Alison Pray judges her own breads using Michael Kalanty’s bread chart.
I wanted to take sensory scientist Michael Kalanty’s bread chart for a road test. Who better to be in the driver’s seat than Alison Pray, co-owner of Standard Baking Co. and one of Portland’s best-known bakers?
Pray said she thinks it’s a great idea for people to become more interested in and educated about bread, just as they are about wine and coffee. A system like Kalanty’s would make it possible “for people to have that more elevated sense of what they’re eating and why,” Pray said. “I’d always hoped for something like this in the bread world.”
Pray has tinkered with bread tastings before, both as a judge at bread competitions and as a test baker for University of Maine grain scientists who evaluate a variety of grains and ancient wheats. In baking competitions, judges evaluate for taste, aroma, crumb and “suppleness” – a term that means moistness to professional bakers. For the research tests, she evaluates the strength of the dough in the bowl, its mixing and shaping characteristics and ultimately its baking properties, such as color, texture and volume.
But that’s all for the benefit of professional bakers, not casual eaters.
I thought it would be interesting for Pray to evaluate her own breads, so I brought three Standard Baking loaves with me: A demi-baguette; a loaf of Maine 5-Grain made with rye, spelt, millet, oats and flax; and a dense rye loaf known as Vollkornbrot.
Before we started sniffing and tasting, Pray wanted to go over the chart in detail, looking at the vocabulary Kalanty uses to describe flavor and grain character.
Reading over the descriptors for a complex grain character, she said: “Green olive? That’s an interesting flavor note that I hadn’t though of. Flint? I’m not sure what that is, but I think of, like, smoky.”
Pray, like Kalanty, says the fermentation process brings out the flavor of the grain. While adding ingredients such as sugar, nuts or olives to bread can add a lot of flavor, she said, “the plainer, simpler breads – just flour, water, yeast and salt – that’s how you can judge their skill as a baker because it’s all about their ability to understand and control fermentation.”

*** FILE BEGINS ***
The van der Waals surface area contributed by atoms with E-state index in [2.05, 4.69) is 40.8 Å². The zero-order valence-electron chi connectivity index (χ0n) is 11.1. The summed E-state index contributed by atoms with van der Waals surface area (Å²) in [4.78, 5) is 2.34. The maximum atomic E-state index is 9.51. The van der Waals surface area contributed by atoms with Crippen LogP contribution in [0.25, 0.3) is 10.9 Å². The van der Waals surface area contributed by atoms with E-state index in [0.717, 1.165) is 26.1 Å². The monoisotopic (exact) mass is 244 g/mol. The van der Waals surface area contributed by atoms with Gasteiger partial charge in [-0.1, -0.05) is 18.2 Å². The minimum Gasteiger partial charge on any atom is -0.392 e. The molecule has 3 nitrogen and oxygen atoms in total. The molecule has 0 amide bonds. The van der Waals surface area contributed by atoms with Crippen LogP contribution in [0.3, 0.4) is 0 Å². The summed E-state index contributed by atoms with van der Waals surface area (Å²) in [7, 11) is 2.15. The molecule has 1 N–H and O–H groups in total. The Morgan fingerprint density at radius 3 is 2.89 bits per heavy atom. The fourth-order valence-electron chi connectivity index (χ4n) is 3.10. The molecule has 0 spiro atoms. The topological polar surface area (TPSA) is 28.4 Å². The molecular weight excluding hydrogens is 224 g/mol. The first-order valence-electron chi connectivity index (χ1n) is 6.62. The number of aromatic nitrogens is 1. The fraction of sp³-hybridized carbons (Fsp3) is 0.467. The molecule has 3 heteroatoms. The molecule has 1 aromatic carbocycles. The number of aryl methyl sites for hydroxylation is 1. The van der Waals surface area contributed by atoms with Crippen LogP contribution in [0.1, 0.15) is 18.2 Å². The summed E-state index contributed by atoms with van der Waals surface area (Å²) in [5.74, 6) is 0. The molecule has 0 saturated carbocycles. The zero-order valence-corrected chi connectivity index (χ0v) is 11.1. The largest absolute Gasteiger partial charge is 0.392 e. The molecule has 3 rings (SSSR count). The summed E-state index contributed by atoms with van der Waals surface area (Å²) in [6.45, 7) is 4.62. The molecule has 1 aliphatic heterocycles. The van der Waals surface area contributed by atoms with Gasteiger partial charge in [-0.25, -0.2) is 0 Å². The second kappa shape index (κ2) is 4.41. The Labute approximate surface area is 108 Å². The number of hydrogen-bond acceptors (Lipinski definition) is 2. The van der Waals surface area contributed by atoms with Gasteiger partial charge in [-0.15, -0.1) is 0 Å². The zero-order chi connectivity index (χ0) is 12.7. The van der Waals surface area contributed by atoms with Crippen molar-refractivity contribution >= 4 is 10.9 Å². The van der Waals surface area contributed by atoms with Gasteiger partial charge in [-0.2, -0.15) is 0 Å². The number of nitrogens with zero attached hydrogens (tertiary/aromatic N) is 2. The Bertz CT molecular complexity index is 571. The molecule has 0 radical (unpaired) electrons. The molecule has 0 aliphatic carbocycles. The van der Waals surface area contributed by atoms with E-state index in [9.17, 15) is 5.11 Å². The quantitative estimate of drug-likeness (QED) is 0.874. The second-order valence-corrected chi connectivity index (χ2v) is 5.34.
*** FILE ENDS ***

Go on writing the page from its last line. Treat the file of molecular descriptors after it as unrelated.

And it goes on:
First up: the classic Standard Baking baguette. Pray held a large slice up to her nose and squeezed, letting the aroma shoot into her nostrils – the same technique she uses when judging a baking competition. I followed suit.
“It smells buttery to me,” I said.
“I love that term because it comes from the sweetness of the grain and the fermentation,” Pray said. “Those are the dairy notes. But I also find it sweet rather than sour.”
Then we tasted the crumb, chewing with our mouths open, as Kalanty instructs. To Pray, the grain character came off like cooked oatmeal and yeasty Champagne, two of the descriptors under Moderate Grain Character on Kalanty’s chart. Oatmeal always tastes sweet to her, she said, and Champagne is usually a bit sweeter than other wines.
“There’s a bit of acidity to this, but I don’t find it an overwhelming acidity,” Pray said.
Next came the crust. I tasted “popped grains” and “nutty,” and Pray noted that at the bakery, they always describe the crust as nutty. That would put the crust in the “Toasty” category on Kalanty’s chart.
“It’s much less sweet than the crumb,” I observed, “so I think we could say the crumb is Sweet/Dairy and the crust is Toasty?”
“I love that!” Pray said, giving me a high five. “That’s how we’re going to describe the baguette from now on: Sweet dairy flavors in the crumb and toasty, nutty characteristics in the crust. This is fun.”
On to the Maine 5-Grain, which is a naturally leavened sourdough.
I took a bite of the crumb and immediately tasted vinegar and a bit of lemon, which put it into the Sour/Fruity category. Pray picked up cooked whole grains, cooked dried beans and green olive, which put it in the Complex category for grain character.
The crust, we agreed, lies somewhere between “Roasted” and “Toasty.” It’s definitely malty, and tastes something like a dark beer. Pray compared it to baked pasta with crusty cheese bits on top.
Finally, the rye loaf. It’s thick and chewy. Perfect for an English ploughman’s lunch or with smoked fish and horseradish cream, like a Danish smorrebrod.
“It’s not your typical profile of bread,” Pray said, “but in so many cultures this is their bread.”
We started with the crumb, as usual, and got a clear green apple flavor, especially in the long finish, or aftertaste, that comes with this bread. The grain character is Complex, with finishing notes of flint. Pray detected some fruitiness and a little bit of dairy. She noted that the bread undergoes a long fermentation, but it’s done in stages. When the baker can control the acidity like that, it brings out more of the dairy flavor.
“I feel like I’m eating cheese with it already,” I said.
Finally, we tried the crust, and Pray paused for a moment, looking away from Kalanty’s chart because she didn’t want to be influenced by it. She said it tasted like dark, bitter chocolate, and once she said it I immediately agreed. The crust falls mostly in the Resinous category, but there’s a little bit of Sweet, too.
“I would add woody to that, and I guess that’s where the aged basalmic comes in,” Pray said, referring to the aged balsamic vinegar in the Resinous category of the chart.
Another important point of agreement: Upon tasting the bread, we both immediately craved a bottle of Allagash Black.